‘How My Chainsaw Got All This Blood On It, Officer’
It’s been a while since an X-box Live Arcade title has caught my attention enough to justify buying the full game, but within roughly 35 seconds of playing Shank, I knew i was going to.
It follows the story of blade-wielding, borderline psychotic 80’s action throwback ‘Shank’, a man who was wronged in a tragic, formulaic past event that left him broken, betrayed and supposedly dead. But, being the double-hard bastard he is, he survives and sets about confronting his ‘killers’ in an improbably bloody campaign of vengeance.
The first thing you’ll notice about Shank is how eye-gasmically sexy it all looks. The eponymous muscle-bound hero is stunningly crisp and well rendered, ready for action, his scowel firmly set in place and his blades gripped tight. The comic-book graphics are indeed pleasing to behold, the backgrounds are well-crafted and diverse, and the animation is fluid and smooth, but it’s when Shank starts to get violent that it really shines.
There are multitude of pleasant (or, more accurately, horrific) ways of killing your enemies that will both amaze and arouse you in equal measure (maybe not the latter), with Shank packing heat in the forms of a big piss-off knife, a big piss-off pair of guns and, perhaps most excitingly, a big piss-off chainsaw, and that’s only for starters. There are several more weapons to unlock as you progress, each one adding a new and more satisfying spectrum of pain for you to dish out.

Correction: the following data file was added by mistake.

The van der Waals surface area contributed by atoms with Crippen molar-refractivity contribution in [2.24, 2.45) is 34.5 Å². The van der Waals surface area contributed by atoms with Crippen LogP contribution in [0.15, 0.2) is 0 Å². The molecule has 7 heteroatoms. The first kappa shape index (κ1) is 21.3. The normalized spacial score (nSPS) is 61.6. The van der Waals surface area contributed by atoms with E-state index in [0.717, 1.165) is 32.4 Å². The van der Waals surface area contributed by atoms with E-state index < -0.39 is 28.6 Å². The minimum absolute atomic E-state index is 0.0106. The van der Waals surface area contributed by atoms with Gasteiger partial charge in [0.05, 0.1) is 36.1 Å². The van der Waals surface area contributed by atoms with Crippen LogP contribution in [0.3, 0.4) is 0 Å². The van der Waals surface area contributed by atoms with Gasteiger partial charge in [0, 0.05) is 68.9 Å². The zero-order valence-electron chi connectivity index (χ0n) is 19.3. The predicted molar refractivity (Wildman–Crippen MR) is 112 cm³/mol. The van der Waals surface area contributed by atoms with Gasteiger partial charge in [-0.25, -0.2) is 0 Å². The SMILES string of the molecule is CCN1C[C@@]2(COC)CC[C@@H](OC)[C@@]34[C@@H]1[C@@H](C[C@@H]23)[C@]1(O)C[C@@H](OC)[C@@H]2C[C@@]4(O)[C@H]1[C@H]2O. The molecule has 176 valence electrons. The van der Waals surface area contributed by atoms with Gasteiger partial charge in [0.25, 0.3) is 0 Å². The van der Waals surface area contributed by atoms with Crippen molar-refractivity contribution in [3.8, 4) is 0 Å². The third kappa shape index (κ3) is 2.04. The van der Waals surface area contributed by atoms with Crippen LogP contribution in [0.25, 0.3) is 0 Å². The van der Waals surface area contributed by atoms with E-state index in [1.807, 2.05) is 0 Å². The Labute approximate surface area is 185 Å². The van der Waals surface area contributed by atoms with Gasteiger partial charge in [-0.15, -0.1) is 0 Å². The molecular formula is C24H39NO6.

While it’s all well and good for your toys to be exciting, the real test is how those toys feel when you use them. Shank certainly has no major problems, and surprisingly, the combat is near flawless in the way it feels. Combos flow smoothly and effortlessly, a bloody ballet that throws bullets and blades around the screen like confetti at a wedding. It’s satisfying to chain massive combos together by launching unfortunate victims in the air and juggling them with your pistols, and it’s even possible to switch weapons, using the D-pad, midway through combos to make you feel totally and utterly badass.
There are several platforming sections throughout the campaign mode that can be frustratingly tricky due to a jittery collision detection system, but they are more minor aggravations than game-ruining cock ups.
Shank even offers the option to double up the carnage with a co-op mode, playing through what is essentially a prequel to the main game, bringing two people together in a glorious and violent matrimony. It doesn’t treat you and your chosen partner gently either, the difficulty gets ramped up to accomodate another player, and the bosses dont pull any punches in their quest to smash your face up.
Overall, Shank is a fun and bloody good time, harkening back to an era when heroes came with more muscles than a horses leg and more weapons strapped to those muscles than a small militia. A few other extras like unlockable costumes (including a ‘DeathSpank’ one) help to keep you coming back for more, but when a game looks and plays this good, what possible reason could you have not to?